Don't ever give in, if you do you've lost everything you've ever had and everything you hope to gain, but if you carry on your already winning.

Dopey Dope
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12 posted 03-10-2001 11:04 PM       View Profile for Dopey Dope   Email Dopey Dope   Edit/Delete Message      Find Poems  View IP for Dopey Dope

Naked......I know PopArt has been around long......what I meant by popart as being new was this: Classic poetry is WAY old......and you know how old that is.....like......well......OLD haha....but Popart was in the 1900's......I was being specific in the year, but I know it happened during the 1900's. I forgot the year it came about, but yea.
Anyway, NEW meant in accordance to a NEWER wave of art in contradiction to the classic poetry which is quite older than the 1900s



I was born myself, raised myself, and will continue to be myself. The world will just have to adjust.

I'm in love with my shadow
I admire it daily
LoveBug
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13 posted 03-11-2001 08:58 AM       View Profile for LoveBug   Email LoveBug   Edit/Delete Message      Find Poems  View IP for LoveBug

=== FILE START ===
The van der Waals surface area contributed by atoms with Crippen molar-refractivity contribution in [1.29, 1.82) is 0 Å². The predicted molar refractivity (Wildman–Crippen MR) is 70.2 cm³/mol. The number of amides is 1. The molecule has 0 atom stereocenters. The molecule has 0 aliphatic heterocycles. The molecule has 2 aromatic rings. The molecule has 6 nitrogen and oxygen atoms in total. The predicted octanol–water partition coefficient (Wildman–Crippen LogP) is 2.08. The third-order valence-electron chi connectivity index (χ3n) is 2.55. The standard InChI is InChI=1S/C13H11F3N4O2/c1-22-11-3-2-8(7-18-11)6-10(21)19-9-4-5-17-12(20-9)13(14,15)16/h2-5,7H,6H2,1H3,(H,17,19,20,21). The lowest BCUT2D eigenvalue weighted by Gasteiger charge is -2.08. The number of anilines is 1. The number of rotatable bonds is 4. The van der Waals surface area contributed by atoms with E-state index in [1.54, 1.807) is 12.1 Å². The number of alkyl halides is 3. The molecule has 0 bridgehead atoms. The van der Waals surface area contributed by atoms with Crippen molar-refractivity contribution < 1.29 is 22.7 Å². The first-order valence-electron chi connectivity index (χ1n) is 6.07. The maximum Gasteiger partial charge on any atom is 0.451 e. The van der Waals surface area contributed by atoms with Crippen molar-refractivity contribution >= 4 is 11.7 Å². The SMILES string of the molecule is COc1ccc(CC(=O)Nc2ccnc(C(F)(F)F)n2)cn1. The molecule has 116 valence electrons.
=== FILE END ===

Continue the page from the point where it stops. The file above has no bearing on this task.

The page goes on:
I guess I'm kinda partial, since classic writings are my favorite. Two of my favorite works date before anything mentioned in this thread, "The Iliad" and "The Odyssey". How many of us could think of all that poetry, all of that GOOD poetry, and be able to recite it so much that someone decided to write it down? (And writing wasn't the simple task that it is now, either!) I know that I couldn't! Even if you have never read these books, you know what they are, and you probably know the name of the man who created them. As for being able to relate more to modern poetry... well, the poem that I relate more to than any was written by Edgar Allen Poe. Here's a sample:

"From childhood's hour I have not been
As others were-- I have not seen
As others saw-- I could not bring
My passions from a common spring"

Now, I'm sure that I'm not the only one who can relate to this. These poets wrote about life, about human nature. War, death, hate, love, joy... have these things changed so much over the years that we can't relate to them in the classics? I don't think so. Actually, I think that's the reason why the classics still remain so popular. Go to a bookstore and ask them whos poetry is the most popular. Whatever the answer is, it won't be a modern poet. These works HAD to be quality, or else they could never stand the test of time. I know that the little crappy things that I write will be forgotten within a year of my death, and, sad to say, I'm not the only one this applies to.

"Men judge generally more by the eye than by the hand, for everyone can see and few can feel."-Machiavelli